So I wouldn't feel bad about lack of outward confidence or even feeling like you're not persuasive enough. To me, self-reflection and the feeling of doing the right thing is far more important - and possibly even more effective long term.

I'd focus on a few things:

  • research persuasion techniques (including in speech, writing, business, science, tech, etc.) and rather than try to apply any or all of them - see which ones appeal to you personally, and feel like the right way of doing things;
  • find allies - the kind who'd tell you straight to your face when they feel you're doing something wrong; they can help you get a different perspective on pitching your ideas and shaping them up to be more effective
  • keep a list of your ideas and revisit them often - with asking (and answering) questions like: what are the benefits of this? What happens if we don't do this? What is the cost of this? Could someone play a devil's advocate on this and try to convince me and the team the idea is not worth pursuing?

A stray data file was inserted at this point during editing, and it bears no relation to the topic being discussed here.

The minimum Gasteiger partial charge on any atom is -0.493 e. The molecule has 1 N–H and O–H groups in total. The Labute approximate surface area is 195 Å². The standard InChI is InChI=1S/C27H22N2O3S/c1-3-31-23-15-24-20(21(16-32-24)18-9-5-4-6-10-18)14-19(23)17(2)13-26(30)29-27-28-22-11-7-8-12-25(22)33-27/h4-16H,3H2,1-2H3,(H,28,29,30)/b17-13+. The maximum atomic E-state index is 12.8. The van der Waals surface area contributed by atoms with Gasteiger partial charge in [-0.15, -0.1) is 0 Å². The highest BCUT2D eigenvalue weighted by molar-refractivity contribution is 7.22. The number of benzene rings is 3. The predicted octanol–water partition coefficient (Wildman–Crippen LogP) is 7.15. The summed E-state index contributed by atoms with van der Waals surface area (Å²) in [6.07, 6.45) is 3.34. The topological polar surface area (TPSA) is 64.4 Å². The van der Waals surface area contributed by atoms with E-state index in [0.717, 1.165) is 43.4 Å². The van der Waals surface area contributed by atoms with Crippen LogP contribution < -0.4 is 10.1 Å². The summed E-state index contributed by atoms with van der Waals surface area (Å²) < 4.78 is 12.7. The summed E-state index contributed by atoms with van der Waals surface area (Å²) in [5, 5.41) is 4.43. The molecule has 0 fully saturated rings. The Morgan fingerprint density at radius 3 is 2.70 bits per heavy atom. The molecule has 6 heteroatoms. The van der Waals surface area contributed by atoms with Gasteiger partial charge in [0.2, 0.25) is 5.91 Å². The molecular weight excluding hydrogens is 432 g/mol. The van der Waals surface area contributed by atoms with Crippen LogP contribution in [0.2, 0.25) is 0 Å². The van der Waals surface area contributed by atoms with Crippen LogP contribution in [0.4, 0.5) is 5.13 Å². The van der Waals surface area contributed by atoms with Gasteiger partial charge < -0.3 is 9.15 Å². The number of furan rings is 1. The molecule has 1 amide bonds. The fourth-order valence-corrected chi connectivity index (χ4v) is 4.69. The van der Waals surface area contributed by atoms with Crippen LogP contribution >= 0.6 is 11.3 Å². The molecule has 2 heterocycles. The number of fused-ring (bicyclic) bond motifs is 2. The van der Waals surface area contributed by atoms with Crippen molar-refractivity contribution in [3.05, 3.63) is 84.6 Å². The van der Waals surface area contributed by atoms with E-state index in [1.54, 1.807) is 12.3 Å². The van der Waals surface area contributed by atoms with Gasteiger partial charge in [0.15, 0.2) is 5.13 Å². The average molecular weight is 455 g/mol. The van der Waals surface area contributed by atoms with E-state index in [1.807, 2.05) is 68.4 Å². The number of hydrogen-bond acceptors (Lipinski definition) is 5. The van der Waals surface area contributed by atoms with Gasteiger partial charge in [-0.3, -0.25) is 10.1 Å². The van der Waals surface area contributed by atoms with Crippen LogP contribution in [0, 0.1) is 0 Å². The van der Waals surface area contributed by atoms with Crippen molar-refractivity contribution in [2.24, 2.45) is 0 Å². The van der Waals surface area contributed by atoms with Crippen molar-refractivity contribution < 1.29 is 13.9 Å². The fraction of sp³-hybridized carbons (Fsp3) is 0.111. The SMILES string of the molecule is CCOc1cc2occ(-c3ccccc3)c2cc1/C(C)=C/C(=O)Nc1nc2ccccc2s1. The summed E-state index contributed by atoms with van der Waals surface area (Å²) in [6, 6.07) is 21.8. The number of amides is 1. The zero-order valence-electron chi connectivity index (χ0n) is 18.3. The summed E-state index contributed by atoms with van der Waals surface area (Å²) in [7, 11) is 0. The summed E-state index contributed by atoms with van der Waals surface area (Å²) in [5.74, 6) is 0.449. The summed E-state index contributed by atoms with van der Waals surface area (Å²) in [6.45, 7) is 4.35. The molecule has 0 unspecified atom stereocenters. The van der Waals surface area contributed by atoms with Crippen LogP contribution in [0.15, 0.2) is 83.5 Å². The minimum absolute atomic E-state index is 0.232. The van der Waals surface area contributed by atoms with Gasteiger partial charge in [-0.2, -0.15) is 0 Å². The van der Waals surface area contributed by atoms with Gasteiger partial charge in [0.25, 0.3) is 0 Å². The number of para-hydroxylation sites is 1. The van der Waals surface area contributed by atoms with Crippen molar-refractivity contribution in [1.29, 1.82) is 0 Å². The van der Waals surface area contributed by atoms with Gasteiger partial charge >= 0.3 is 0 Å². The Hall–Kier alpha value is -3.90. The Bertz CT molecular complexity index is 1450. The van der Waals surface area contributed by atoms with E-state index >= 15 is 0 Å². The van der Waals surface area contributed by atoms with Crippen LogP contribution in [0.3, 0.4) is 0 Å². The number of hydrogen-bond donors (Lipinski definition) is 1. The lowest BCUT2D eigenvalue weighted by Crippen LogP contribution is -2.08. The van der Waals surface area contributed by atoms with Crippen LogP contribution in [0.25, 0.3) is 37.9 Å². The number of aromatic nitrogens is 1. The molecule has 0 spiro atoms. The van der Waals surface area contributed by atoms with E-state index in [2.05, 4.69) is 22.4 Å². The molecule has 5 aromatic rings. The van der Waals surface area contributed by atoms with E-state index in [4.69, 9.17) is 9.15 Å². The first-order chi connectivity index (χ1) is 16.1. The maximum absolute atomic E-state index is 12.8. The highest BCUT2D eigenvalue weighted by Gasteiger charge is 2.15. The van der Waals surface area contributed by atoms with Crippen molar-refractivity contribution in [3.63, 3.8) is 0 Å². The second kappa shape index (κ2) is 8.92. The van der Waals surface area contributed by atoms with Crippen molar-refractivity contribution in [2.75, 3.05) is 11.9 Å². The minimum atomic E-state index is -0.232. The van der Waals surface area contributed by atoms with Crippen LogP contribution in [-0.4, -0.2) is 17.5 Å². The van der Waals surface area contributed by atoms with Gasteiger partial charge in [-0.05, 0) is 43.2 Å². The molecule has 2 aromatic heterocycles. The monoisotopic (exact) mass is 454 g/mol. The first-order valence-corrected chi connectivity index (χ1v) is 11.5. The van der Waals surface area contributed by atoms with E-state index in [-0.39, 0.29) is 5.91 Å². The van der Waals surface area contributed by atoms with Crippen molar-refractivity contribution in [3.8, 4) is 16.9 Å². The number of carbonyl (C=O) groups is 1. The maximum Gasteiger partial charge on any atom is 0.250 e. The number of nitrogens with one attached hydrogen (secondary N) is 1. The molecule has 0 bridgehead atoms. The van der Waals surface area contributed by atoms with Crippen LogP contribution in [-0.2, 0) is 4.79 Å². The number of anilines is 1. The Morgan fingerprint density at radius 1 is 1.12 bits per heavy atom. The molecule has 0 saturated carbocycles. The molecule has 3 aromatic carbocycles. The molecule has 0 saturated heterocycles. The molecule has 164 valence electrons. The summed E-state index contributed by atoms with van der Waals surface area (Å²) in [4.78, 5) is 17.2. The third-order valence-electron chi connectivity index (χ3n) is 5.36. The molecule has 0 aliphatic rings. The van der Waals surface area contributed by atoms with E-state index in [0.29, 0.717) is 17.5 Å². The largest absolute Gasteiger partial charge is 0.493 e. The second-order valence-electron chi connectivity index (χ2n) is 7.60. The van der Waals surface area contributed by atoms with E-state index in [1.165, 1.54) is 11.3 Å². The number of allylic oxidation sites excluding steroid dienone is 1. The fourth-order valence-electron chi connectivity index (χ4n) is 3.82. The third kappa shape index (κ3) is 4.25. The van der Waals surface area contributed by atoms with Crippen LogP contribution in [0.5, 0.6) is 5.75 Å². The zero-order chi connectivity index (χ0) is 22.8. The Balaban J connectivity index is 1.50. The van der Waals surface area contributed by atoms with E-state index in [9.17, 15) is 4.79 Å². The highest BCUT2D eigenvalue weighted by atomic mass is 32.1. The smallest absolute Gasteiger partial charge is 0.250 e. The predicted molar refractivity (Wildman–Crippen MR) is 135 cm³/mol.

• Assess your team's and company's willingness and openness to ground level initiative. Some teams and companies just aren't set up that way - as in, "this is your manager's job" to pitch ideas and execute projects. Perhaps it's not you - it's them? If that's the case - see what worked in similar situations in the past: has anyone pitched similar ideas that got green lit in your team or company? What made it click? (Personality? Knowing someone who knows someone? Persuasiveness? What kind? The quality of the idea? Anything else?)
  • Ask yourself (and the team, and revisit often): what are the team's top long term priorities? Only then you can reliably assess the potential benefits of your idea or project: would it advance one of the team's top priorities? Is it directly relevant to them? If it's an emphatic "yes" - there's your persuasion angle. If not: revise, refocus, revisit?

Hope this helps!

P.S. Perhaps the last point - about team's long term priorities and goals - should be the first. Just started reading up on Theory of Change - and identifying those long term goals and priorities seems to be the first step:

It does this by first identifying the desired long-term goals and then works back from these to identify all the conditions (outcomes) that must be in place (and how these related to one another causally) for the goals to occur.